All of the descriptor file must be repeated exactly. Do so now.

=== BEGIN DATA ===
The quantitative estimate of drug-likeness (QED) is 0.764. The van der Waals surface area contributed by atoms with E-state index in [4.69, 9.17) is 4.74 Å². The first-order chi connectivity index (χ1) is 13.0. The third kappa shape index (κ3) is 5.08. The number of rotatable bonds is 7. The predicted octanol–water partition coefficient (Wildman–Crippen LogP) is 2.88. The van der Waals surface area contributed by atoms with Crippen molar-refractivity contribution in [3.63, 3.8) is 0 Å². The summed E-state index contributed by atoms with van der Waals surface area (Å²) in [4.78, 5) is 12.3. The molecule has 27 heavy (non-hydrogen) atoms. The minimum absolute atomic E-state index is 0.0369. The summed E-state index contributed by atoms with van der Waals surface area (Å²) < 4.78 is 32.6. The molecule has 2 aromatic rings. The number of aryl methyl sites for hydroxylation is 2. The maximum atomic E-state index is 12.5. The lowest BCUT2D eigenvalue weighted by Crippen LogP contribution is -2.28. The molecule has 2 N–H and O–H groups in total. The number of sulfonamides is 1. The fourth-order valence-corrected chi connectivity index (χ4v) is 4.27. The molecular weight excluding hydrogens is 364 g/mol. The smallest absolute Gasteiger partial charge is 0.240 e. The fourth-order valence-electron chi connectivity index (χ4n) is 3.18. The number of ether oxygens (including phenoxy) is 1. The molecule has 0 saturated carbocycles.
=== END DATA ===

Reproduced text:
The quantitative estimate of drug-likeness (QED) is 0.764. The van der Waals surface area contributed by atoms with E-state index in [4.69, 9.17) is 4.74 Å². The first-order chi connectivity index (χ1) is 13.0. The third kappa shape index (κ3) is 5.08. The number of rotatable bonds is 7. The predicted octanol–water partition coefficient (Wildman–Crippen LogP) is 2.88. The van der Waals surface area contributed by atoms with Crippen molar-refractivity contribution in [3.63, 3.8) is 0 Å². The summed E-state index contributed by atoms with van der Waals surface area (Å²) in [4.78, 5) is 12.3. The molecule has 27 heavy (non-hydrogen) atoms. The minimum absolute atomic E-state index is 0.0369. The summed E-state index contributed by atoms with van der Waals surface area (Å²) < 4.78 is 32.6. The molecule has 2 aromatic rings. The number of aryl methyl sites for hydroxylation is 2. The maximum atomic E-state index is 12.5. The lowest BCUT2D eigenvalue weighted by Crippen LogP contribution is -2.28. The molecule has 2 N–H and O–H groups in total. The number of sulfonamides is 1. The fourth-order valence-corrected chi connectivity index (χ4v) is 4.27. The molecular weight excluding hydrogens is 364 g/mol. The smallest absolute Gasteiger partial charge is 0.240 e. The fourth-order valence-electron chi connectivity index (χ4n) is 3.18. The number of ether oxygens (including phenoxy) is 1. The molecule has 0 saturated carbocycles.